Leaving a legacy that matters

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Working for the good of the planet and the next generation

By Deborah Burke Henderson, Contributing Writer

Driving through the quiet Blackstone Valley town of Mendon, there are the usual restaurants, convenience stores and various other places of business. But for many, especially families with young children, there is another reason to visit Mendon – Southwick’s Zoo. Home to more than 850 animals, including endangered species, the 200-acre Zoo is the largest zoological experience in New England, and the only one caring for white rhinoceros and chimpanzees.

Wildlife conservationist and Southwick’s Zoo co-owner, Betsey Brewer Bethel, gets a special kiss from Molly, the giraffe she bottle-fed and raised from birth.

Co-owner Betsey Brewer Bethel grew up on her grandfather Justin Southwick’s dairy farm in Mendon, which was a special place featuring an ever-increasing number of exotic birds and fancy poultry that gained popularity in the late 50s as Southwick’s Wild Animal Farm. It drew  visitors from all over Blackstone Valley and beyond. Southwick grew to fame as one of the country’s leading authorities on migratory waterfowl such as ducks, geese and Trumpeter Swans.

Over the years new animals were introduced, and the wildlife park opened as Southwick’s Zoo in 1963, with naturalistic habitats, including the 35-acre deer forest and 50-acre elk preserve.

 

Southwick’s Zoo co-owner Betsey Brewer Bethel enjoys walking the tranquil paths of the 35-acre Deer Forest Park, petting and feeding the many Sika deer.

In her 20s, Brewer Bethel nurtured and cared for lion, tiger and cheetah cubs in the homestead’s basement, raised an abandoned kangaroo joey and bottle-fed a five-foot-tall, 80-pound preemie giraffe. On a personal tour with Brewer Bethel, it is apparent these same animals respond to her voice, so many years later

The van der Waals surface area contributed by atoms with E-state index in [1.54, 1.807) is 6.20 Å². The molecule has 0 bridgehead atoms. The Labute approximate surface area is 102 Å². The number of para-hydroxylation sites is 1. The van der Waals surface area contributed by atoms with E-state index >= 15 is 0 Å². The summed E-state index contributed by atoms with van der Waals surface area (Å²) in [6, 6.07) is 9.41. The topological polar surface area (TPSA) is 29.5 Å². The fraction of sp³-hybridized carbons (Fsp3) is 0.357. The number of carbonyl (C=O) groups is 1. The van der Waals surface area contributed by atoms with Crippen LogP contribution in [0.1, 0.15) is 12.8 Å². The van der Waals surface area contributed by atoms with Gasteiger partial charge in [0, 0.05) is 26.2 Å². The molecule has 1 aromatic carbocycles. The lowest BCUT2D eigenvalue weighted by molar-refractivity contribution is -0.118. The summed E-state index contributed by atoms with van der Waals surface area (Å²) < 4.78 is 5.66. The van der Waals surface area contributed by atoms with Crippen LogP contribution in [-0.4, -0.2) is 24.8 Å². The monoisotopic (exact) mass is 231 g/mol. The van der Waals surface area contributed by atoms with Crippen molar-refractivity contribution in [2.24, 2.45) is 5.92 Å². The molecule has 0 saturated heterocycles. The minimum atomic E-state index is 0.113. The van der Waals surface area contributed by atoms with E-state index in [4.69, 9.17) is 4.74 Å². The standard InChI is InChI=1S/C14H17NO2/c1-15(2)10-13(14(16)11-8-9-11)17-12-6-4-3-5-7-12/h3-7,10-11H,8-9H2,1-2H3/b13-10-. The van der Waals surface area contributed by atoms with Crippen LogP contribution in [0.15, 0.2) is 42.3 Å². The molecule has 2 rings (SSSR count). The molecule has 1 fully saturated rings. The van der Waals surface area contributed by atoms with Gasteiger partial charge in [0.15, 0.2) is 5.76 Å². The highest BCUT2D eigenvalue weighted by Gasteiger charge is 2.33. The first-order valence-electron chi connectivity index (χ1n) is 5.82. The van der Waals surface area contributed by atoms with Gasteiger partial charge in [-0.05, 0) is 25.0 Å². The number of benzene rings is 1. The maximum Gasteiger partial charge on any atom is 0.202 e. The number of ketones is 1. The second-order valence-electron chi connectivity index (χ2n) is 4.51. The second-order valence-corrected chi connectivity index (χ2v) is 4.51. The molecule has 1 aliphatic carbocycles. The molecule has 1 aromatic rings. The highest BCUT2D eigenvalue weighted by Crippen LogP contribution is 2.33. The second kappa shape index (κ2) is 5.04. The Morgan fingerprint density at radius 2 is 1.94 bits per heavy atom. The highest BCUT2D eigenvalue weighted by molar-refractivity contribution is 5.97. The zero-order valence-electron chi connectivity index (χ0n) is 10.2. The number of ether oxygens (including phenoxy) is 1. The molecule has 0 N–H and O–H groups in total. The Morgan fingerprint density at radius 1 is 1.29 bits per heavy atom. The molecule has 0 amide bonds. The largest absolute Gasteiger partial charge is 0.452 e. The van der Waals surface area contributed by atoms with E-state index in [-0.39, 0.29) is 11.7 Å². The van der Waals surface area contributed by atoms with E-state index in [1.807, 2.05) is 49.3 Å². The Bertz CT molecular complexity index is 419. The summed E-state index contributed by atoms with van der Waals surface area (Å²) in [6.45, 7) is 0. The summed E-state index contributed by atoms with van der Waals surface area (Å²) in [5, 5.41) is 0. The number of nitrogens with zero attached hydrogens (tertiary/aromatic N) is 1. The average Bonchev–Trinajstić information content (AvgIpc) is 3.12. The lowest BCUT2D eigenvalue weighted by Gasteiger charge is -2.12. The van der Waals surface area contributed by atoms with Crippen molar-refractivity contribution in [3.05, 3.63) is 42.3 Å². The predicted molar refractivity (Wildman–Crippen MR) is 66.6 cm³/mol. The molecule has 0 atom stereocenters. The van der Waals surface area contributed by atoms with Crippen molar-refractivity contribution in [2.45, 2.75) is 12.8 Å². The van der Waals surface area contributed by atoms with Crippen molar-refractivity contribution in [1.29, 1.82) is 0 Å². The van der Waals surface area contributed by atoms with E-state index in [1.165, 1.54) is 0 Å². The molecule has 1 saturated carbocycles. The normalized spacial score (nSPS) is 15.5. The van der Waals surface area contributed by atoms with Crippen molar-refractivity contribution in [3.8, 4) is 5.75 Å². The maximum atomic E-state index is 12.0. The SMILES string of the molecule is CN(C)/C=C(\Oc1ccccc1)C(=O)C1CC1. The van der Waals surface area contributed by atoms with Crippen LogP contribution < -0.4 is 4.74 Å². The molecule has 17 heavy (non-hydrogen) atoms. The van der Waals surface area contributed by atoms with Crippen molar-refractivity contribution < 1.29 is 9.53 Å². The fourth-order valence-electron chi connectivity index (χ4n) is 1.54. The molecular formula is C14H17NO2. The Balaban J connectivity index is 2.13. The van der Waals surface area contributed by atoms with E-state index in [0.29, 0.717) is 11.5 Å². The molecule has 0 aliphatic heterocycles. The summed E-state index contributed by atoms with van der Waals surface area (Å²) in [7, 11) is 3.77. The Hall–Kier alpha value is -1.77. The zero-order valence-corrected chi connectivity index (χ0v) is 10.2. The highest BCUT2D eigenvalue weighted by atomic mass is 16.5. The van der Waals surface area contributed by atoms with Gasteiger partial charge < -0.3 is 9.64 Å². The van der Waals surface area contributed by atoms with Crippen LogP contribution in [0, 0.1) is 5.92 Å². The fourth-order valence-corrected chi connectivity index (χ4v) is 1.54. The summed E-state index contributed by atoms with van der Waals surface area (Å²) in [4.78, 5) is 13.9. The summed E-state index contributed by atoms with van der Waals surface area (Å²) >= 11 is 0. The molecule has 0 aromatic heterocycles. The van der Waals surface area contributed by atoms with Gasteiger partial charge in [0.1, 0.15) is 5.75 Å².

Her passion for animals and wildlife conservation runs deep.

A graduate of Wheaton College with a bachelor’s in psychology and minors in biology and education, Brewer Bethel received her master’s degree in wildlife conservation from Vermont College of Norwich University in 1998.

Putting that training to work, Brewer Bethel now serves as co-owner, vice president of marketing and promotions and executive director of education, conservation and research at Southwick’s Zoo and is constantly enhancing programming in response to the changing ways we learn.

Southwick’s Zoo is the only zoo in New England to house Chimpanzees, and their compound is a favorite viewing spot.

New England’s largest zoo

Southwick’s Zoo is private and remains family-owned by the Brewer (Southwick) family. As a private operation, the Zoo does not receive federal, state or local funding of any kind; it depends solely on admissions proceeds from Zoo visitors and patrons.

“On average, most zoos in the country are situated on less than 50 acres of land,” Brewer Bethel noted, “but we devote 200 acres to our wildlife. We’re constantly seeking new ways to support this size zoo.”

Brewer Bethel, her three brothers and sister play integral roles in day-to-day operations – everything from veterinary services to grounds maintenance to finances, food and beverage – and her two grown sons also work as full-time employees, assisting with exhibit design and plant management.

EARTH limited celebrates 20th anniversary